I have mostly frowny faces for “Smile,” a bluntly unsettling and blandly grim new horror flick that wrings as much mileage as it can out of a twisted grin.
Parker Finn’s directorial debut, which opens in theaters Friday, adapts his own 11-minute short into a jump scare-rich thriller about a hospital emergency ward therapist, Dr. Rose Cutter (Sosie Bacon), whose visit with a newly admitted patient rapidly turns gruesome. The young woman (Caitlin Stasey), beside herself with fear, suddenly flashes an ear-to-ear smile before slicing an ear-to-ear cut across her neck.
Rose at first brushes off the disturbing encounter. It’s clear that, despite her profession, this has been her way of dealing with trauma since she witnessed the overdose death of her mother as a child. Soon, Rose is seeing that creepy smile on other faces. Increasingly unhinged and paranoid, she believes she's been cursed by an evil presence that, she comes to believe, is passed from person to person the way the unseen demon of “It Follows” was transferred through sex.
The devilish grin is both the movie’s poster-ready image and an impossible-to-miss metaphor for putting a bright face on unexamined pain. Somewhere, you might imagine, the Joker is tapping his foot, miffed.
“Smile,” of course, isn’t the first film to think trouble can lurk behind a smile. That’s just one of many derivative elements to “Smile,” a horror movie that makes a few feeble gestures at sliding toward the so-called elevated variety of horror (like a couple upside-down shots that recall the vastly superior “Midsommar”). But there's nothing in the film's limp cinematography or flat atmospherics that suggest anything but cheap thrills.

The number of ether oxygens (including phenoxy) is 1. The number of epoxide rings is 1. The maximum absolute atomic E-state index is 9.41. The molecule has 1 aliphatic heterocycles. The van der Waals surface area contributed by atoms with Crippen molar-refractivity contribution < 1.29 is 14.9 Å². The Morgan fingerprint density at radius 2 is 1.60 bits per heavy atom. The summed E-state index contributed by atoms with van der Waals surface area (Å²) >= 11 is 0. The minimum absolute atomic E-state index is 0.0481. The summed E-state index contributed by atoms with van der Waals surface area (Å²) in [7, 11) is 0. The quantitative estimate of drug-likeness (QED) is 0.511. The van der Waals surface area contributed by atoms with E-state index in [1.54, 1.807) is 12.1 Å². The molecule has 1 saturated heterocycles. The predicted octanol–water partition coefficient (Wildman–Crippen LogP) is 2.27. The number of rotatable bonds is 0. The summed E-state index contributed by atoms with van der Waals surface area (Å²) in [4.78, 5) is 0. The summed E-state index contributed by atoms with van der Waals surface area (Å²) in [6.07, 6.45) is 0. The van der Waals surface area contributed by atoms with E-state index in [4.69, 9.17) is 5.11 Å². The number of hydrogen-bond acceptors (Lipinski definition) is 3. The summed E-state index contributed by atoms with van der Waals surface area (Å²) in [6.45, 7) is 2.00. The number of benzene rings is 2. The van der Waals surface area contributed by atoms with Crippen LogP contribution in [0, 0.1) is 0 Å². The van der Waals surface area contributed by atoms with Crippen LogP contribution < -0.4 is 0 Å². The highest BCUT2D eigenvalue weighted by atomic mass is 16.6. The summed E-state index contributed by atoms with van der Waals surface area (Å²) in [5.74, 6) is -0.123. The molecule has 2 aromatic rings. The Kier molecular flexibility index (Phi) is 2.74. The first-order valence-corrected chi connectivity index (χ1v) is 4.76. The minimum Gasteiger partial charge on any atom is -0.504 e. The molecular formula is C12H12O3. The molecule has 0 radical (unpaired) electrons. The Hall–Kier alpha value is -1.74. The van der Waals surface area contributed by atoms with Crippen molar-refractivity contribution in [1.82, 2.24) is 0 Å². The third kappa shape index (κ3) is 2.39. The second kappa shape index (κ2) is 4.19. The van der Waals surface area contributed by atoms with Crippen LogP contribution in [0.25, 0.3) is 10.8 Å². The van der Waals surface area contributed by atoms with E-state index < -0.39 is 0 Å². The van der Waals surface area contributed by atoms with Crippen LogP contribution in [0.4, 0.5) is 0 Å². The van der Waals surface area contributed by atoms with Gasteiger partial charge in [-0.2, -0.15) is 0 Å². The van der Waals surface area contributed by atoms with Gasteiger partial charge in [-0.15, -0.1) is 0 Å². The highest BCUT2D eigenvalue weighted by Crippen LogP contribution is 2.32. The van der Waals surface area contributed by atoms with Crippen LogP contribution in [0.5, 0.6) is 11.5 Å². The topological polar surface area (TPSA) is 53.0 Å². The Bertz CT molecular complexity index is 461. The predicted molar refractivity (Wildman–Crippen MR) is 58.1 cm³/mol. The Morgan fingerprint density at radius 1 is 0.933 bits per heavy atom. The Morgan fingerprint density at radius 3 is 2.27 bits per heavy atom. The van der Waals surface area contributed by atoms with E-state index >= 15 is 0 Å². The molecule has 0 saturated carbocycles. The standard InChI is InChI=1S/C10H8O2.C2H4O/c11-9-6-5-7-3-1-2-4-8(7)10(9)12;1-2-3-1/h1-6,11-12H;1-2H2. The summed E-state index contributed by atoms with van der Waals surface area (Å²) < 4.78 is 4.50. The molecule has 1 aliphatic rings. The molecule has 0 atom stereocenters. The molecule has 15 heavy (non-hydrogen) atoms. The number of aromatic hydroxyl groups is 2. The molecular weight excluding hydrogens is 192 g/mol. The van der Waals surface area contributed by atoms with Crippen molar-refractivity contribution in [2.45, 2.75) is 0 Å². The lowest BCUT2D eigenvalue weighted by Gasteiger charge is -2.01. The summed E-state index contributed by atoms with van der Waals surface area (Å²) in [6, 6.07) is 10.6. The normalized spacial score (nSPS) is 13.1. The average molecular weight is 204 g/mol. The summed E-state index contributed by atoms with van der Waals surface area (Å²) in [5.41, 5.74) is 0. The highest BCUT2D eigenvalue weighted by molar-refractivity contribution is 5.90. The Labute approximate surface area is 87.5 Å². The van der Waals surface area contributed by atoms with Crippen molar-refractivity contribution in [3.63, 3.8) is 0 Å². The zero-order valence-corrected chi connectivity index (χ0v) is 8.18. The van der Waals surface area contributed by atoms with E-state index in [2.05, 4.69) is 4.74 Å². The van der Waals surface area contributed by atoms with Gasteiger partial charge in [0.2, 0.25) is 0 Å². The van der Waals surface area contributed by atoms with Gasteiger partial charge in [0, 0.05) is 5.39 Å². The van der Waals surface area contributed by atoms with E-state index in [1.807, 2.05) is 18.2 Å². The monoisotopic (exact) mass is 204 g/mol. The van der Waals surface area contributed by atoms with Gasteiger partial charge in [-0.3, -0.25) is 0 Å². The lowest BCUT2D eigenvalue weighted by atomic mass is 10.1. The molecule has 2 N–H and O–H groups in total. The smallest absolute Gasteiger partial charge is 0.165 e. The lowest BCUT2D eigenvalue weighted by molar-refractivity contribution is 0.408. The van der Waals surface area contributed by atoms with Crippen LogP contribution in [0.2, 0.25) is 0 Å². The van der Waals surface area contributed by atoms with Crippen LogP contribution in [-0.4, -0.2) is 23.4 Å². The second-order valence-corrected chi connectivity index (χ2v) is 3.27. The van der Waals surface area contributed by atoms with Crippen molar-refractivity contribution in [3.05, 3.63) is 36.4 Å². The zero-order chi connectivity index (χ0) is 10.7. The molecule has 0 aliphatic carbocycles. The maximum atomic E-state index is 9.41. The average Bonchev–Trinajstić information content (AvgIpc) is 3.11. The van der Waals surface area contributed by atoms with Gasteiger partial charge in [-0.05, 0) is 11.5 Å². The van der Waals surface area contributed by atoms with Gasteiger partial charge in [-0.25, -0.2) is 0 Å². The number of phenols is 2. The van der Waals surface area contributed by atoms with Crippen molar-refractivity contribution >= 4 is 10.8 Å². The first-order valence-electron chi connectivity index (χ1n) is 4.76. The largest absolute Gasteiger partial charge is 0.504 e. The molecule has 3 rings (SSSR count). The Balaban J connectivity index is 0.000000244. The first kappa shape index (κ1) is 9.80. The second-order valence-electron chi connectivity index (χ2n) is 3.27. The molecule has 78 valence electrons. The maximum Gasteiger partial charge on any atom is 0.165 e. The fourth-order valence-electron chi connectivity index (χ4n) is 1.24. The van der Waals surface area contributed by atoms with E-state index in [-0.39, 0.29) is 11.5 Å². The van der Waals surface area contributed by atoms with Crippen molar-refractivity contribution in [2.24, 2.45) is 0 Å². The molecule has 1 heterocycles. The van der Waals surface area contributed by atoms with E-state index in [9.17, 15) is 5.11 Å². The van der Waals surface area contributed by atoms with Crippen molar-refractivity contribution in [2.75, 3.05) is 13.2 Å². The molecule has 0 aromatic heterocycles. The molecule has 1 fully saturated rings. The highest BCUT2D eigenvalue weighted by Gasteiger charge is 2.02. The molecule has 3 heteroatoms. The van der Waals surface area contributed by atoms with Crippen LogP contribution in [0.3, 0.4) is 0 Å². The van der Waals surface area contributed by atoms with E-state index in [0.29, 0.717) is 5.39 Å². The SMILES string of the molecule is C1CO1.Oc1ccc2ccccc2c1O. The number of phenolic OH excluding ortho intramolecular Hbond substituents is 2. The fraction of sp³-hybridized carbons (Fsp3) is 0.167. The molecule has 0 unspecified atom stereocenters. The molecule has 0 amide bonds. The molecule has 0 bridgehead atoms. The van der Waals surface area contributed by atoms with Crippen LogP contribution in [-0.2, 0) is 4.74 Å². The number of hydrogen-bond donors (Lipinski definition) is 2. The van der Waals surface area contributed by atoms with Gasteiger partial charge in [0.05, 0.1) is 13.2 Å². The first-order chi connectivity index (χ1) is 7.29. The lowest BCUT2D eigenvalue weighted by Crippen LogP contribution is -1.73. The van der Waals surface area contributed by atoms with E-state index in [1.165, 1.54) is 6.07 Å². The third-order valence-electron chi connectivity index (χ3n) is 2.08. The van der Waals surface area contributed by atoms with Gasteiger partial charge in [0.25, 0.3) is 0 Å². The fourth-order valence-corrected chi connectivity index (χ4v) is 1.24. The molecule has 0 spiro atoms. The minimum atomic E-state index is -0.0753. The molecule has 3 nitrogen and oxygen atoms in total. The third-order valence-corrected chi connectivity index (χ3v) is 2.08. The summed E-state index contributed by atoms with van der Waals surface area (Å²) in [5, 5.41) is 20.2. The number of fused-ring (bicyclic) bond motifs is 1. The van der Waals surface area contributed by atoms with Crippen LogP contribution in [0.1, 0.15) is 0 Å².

Trauma, of course, has become a favorite subject of Hollywood's in recent years. “Smile" is far from the first to trade on trauma as a plot device but it may do so more than any other film I can remember.
There are moments here and there that suggest “Smile” might actually invest in its protagonist's grief. Bacon, daughter of Kevin Bacon and Kyra Sedgwick, is impressively committed to the part, and her spiraling fear at both the malignant force haunting her and her own tenuous grip on reality is easily the best thing in “Smile.” (OK, the best thing is the terrific character Rob Morgan, but his appearance is extremely brief.) But at every turn, “Smile” detours instead to some horror cliche, eventually leading all the way to a monster in a remote cabin.
I know. It should surprise no one that a movie marketed with creepy smiling fans at MLB games might not actually have genuine concerns about pain and healing on its mind. But it still makes “Smile” a cynical and shallow piece of work unlikely to put a you-know-what on too many faces.
“Smile,” a Paramount Pictures release, is rated R by the Motion Picture Association of America for strong violent content and grisly images, and language. Running time: 115 minutes. One and a half stars out of four.
Follow AP Film Writer Jake Coyle on Twitter at: http://twitter.com/jakecoyleAP